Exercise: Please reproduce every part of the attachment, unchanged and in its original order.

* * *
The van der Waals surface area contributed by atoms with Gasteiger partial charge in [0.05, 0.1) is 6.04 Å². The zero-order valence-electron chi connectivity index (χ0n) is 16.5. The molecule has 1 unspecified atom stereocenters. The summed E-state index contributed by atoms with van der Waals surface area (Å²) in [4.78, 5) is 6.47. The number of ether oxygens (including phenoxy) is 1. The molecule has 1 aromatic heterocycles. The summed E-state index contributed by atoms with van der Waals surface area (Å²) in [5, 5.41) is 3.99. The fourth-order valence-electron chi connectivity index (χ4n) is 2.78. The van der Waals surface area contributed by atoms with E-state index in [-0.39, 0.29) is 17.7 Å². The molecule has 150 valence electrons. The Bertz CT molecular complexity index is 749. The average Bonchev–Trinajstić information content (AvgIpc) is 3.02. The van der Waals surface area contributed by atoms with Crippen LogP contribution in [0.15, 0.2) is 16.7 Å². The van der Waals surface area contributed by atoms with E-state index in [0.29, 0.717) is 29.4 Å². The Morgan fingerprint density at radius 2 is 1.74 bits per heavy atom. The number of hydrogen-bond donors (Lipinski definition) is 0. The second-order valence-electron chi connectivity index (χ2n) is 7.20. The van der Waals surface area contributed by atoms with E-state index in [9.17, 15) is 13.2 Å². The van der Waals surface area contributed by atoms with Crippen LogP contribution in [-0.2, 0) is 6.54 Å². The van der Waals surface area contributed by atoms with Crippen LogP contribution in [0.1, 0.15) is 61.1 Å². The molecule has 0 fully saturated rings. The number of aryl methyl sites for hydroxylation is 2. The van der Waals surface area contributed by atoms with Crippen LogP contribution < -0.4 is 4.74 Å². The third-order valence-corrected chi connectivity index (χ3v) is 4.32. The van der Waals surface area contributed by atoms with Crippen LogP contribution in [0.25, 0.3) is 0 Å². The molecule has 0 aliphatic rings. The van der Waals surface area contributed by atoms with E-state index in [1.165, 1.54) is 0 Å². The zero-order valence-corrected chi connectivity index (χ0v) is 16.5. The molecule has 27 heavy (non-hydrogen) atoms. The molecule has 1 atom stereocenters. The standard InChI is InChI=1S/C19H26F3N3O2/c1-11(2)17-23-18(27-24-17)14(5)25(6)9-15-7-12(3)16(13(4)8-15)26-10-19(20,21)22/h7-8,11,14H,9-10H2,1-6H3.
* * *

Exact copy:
The van der Waals surface area contributed by atoms with Gasteiger partial charge in [0.05, 0.1) is 6.04 Å². The zero-order valence-electron chi connectivity index (χ0n) is 16.5. The molecule has 1 unspecified atom stereocenters. The summed E-state index contributed by atoms with van der Waals surface area (Å²) in [4.78, 5) is 6.47. The number of ether oxygens (including phenoxy) is 1. The molecule has 1 aromatic heterocycles. The summed E-state index contributed by atoms with van der Waals surface area (Å²) in [5, 5.41) is 3.99. The fourth-order valence-electron chi connectivity index (χ4n) is 2.78. The van der Waals surface area contributed by atoms with E-state index in [-0.39, 0.29) is 17.7 Å². The molecule has 150 valence electrons. The Bertz CT molecular complexity index is 749. The average Bonchev–Trinajstić information content (AvgIpc) is 3.02. The van der Waals surface area contributed by atoms with Crippen LogP contribution in [0.15, 0.2) is 16.7 Å². The van der Waals surface area contributed by atoms with E-state index in [0.29, 0.717) is 29.4 Å². The Morgan fingerprint density at radius 2 is 1.74 bits per heavy atom. The number of hydrogen-bond donors (Lipinski definition) is 0. The second-order valence-electron chi connectivity index (χ2n) is 7.20. The van der Waals surface area contributed by atoms with E-state index in [9.17, 15) is 13.2 Å². The van der Waals surface area contributed by atoms with Crippen LogP contribution in [-0.2, 0) is 6.54 Å². The van der Waals surface area contributed by atoms with Crippen LogP contribution in [0.1, 0.15) is 61.1 Å². The molecule has 0 fully saturated rings. The number of aryl methyl sites for hydroxylation is 2. The van der Waals surface area contributed by atoms with Crippen LogP contribution < -0.4 is 4.74 Å². The third-order valence-corrected chi connectivity index (χ3v) is 4.32. The van der Waals surface area contributed by atoms with Crippen LogP contribution in [0.25, 0.3) is 0 Å². The molecule has 0 aliphatic rings. The van der Waals surface area contributed by atoms with E-state index in [1.165, 1.54) is 0 Å². The zero-order valence-corrected chi connectivity index (χ0v) is 16.5. The molecule has 27 heavy (non-hydrogen) atoms. The molecule has 1 atom stereocenters. The standard InChI is InChI=1S/C19H26F3N3O2/c1-11(2)17-23-18(27-24-17)14(5)25(6)9-15-7-12(3)16(13(4)8-15)26-10-19(20,21)22/h7-8,11,14H,9-10H2,1-6H3.